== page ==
Pedagogy in Action > Library > Games > Examples > Correlation Guessing Game

Correlation Guessing Game

This page authored by Roger Woodard, Steve Stanislav, Jennifer Gratton, Pam Arroway, NC State University, based on an applet by John Marden, University of Illinois Urbana-Champaign.
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This activity has been undergone anonymous peer review.

This activity was anonymously reviewed by educators with appropriate statistics background according to the CAUSE review criteria for its pedagogic collection.

This page first made public: May 4, 2007

This material was originally developed through CAUSE
as part of its collaboration with the SERC Pedagogic Service.


In this game activity, students match correlation values with plots generated by the applet. Competition in this game setting encourages students to become more involved in the classroom and attainment of learning objectives. This game is best if used in a lab setting, although it may be modified to fit other classroom situations.

Learning Goals

Students should be able to:
  • distinguish between positive and negative correlations.
  • distinguish between strong and weak associations.
  • match approximate correlation values to particular scatterplots.

Context for Use

This gaming activity is used in a lab setting for an introductory college statistics course. The nature of the lab setting allows direct feedback for an instructor. In addition, if used as a contest among students, the instructor would then be able to verify the longest streak of correct guesses. However, outside of a lab setting, the honor system would have to be used to determine the longest streak of correct guesses. This method creates competition, which in turn motivates the student to achieve the learning objectives. Furthermore, the promise of bonus points (top student, top ten, etc.) will help keep focus on the activity and promote the learning objective. For example, before the activity begins, an instructor will announce that the students who have a run of consecutive matches in the top ten of the class will receive five bonus points.

Prior to this activity students should have some understanding of the relationship between scatterplots and correlation.

Description and Teaching Materials

In a laboratory setting the applet can be a good way to get students involved in the class and learn something too. The instructor should set the stage by reviewing a little about the idea of the correlation coefficient. This review should include explanation of both the sign and magnitude of the correlation. Then the instructor should demonstrate the applet by showing the basic operation of buttons. As a first round it might be useful to have the class as a whole try to decide which correlations match which scatterplots. For example the instructor can take a vote by asking questions such as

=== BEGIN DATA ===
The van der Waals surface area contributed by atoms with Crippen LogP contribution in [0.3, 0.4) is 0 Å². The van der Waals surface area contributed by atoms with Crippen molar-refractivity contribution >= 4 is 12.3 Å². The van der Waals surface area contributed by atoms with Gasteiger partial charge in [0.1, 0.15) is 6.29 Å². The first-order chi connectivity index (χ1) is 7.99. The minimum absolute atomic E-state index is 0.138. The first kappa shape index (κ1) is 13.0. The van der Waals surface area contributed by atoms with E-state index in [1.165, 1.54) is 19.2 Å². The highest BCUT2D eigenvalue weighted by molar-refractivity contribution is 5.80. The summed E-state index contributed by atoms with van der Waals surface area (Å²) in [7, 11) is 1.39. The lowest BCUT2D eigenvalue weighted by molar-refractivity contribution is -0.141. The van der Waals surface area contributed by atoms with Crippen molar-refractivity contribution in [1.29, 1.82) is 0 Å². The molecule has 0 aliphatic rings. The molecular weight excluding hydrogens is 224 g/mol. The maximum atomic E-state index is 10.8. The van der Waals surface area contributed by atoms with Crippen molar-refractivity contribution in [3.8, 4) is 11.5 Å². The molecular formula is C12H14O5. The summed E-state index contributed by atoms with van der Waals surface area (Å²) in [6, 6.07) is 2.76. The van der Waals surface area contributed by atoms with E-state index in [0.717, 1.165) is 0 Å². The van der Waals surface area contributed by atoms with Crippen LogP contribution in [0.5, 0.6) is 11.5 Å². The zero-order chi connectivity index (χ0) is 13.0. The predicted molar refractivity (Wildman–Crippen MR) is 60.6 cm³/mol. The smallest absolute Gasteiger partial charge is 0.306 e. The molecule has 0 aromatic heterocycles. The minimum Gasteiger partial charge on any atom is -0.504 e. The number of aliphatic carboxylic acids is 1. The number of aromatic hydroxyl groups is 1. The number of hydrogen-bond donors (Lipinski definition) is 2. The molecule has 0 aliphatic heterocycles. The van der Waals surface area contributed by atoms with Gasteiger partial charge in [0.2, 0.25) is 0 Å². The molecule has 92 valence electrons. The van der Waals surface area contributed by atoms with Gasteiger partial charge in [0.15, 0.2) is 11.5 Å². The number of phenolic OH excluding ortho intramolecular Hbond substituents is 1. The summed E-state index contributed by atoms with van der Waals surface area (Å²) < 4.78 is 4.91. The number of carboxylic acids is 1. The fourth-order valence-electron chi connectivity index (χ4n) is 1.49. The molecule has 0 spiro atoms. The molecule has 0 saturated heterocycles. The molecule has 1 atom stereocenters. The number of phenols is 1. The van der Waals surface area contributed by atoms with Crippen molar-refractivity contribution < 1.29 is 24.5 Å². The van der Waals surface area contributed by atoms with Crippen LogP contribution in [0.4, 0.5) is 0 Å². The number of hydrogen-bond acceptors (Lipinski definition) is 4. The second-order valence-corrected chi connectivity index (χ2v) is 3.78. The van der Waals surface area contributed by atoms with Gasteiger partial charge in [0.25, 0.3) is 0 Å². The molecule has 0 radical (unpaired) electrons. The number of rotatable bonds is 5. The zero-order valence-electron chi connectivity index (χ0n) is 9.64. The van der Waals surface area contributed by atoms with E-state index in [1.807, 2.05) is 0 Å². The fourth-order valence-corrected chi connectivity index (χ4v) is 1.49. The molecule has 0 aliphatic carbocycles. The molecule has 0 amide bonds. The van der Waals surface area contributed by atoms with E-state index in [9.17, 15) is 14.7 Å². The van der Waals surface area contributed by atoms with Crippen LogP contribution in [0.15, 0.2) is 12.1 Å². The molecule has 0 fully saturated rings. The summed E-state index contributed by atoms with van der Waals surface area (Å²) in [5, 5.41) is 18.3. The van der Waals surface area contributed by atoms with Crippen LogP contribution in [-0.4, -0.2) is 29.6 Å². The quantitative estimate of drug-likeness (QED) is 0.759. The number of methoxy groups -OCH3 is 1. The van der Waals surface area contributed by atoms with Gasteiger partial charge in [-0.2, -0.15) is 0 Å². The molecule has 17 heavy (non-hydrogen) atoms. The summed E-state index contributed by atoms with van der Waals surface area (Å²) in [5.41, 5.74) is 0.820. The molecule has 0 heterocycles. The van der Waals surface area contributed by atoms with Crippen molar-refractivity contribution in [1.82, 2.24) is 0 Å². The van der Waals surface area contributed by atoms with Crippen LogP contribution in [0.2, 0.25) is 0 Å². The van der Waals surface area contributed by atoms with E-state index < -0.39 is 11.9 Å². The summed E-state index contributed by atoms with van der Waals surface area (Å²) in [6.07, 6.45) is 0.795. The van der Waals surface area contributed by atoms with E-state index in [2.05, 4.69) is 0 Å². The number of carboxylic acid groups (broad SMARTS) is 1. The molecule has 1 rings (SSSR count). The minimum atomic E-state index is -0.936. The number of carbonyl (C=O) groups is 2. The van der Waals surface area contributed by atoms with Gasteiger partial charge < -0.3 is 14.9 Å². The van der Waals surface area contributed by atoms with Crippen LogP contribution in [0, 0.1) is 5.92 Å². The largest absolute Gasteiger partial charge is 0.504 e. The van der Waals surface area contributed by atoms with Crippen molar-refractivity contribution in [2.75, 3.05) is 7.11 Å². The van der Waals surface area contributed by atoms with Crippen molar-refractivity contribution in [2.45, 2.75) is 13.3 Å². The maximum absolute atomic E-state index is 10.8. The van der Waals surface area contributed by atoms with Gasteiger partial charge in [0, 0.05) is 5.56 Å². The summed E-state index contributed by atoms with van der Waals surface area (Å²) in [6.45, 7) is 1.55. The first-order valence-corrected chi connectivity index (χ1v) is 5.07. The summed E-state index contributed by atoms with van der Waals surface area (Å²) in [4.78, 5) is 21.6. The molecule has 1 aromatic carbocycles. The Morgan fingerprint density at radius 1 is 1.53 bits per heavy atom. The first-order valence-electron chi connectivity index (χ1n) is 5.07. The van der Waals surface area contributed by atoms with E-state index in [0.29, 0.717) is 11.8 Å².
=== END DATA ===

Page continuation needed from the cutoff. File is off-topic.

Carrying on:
"By a show of hands is this a correlation that is positive?....or negative?" "Which of these four plots have the highest correlation?" Next the game can begin. Inform students of the rules of the game:
  • Students will use the applet to match scatterplots and correlations.
  • Students will continue to guess until they miss one.
  • The student with the longest streak will win the grand prize.
  • The top ten students will win the second prize.
  • Once the game begins students may not close and reopen the applet (this will reset the game).
The instructor should then begin the game and monitor the game as it progresses. As with most games many students will get better after the first round and the competition will be more intense. Repeating the game for a second or even a third round can capitalize on that competitive drive. It might also help to increase the level of prizes as the rounds continue.

Materials Needed

  • Computer lab with machines for each student or groups of students.
  • Computer with projector for the instructor.
  • Correlation Guessing Applet

Teaching Notes and Tips

Here are a few tips for using this activity in your classroom:
  • Duration of this activity is flexible. Ideally it should be used in a time setting of 5 to 15 minutes.
  • Although this game may be used for a few rounds, this game is typically not sufficient to fill an entire class period.
  • Use in a computer lab is highly recommended since direct feedback from an instructor is very beneficial. For example, the instructor will be able to point out what exactly is the cause of a minute difference in correlation from one plot to the next should the situation arise.
  • One way to add to the game environment is by giving a prize for the student (or group of students) who achieve the longest run of consecutive matches. If you are feeling particularly generous, have prizes for the top ten students. Typical prize ideas might include candy or bonus points.


The assessment of the students learning of this topic can be integrated as part of broader quiz and exam questions that relate to correlations. In those questions students can match scatterplots with the appropriate correlations.
The Example Quiz Questions (Microsoft Word 706kB May3 07) includes examples of integrating the correlation matching with other questions of this type. It also includes a warmup that closely resembles the applet questions and a more challenging version of the game activity that includes eight scatterplots.

Also, students may be asked to plot for themselves, to the best of their ability, a scatterplot given a correlation value.

References and Resources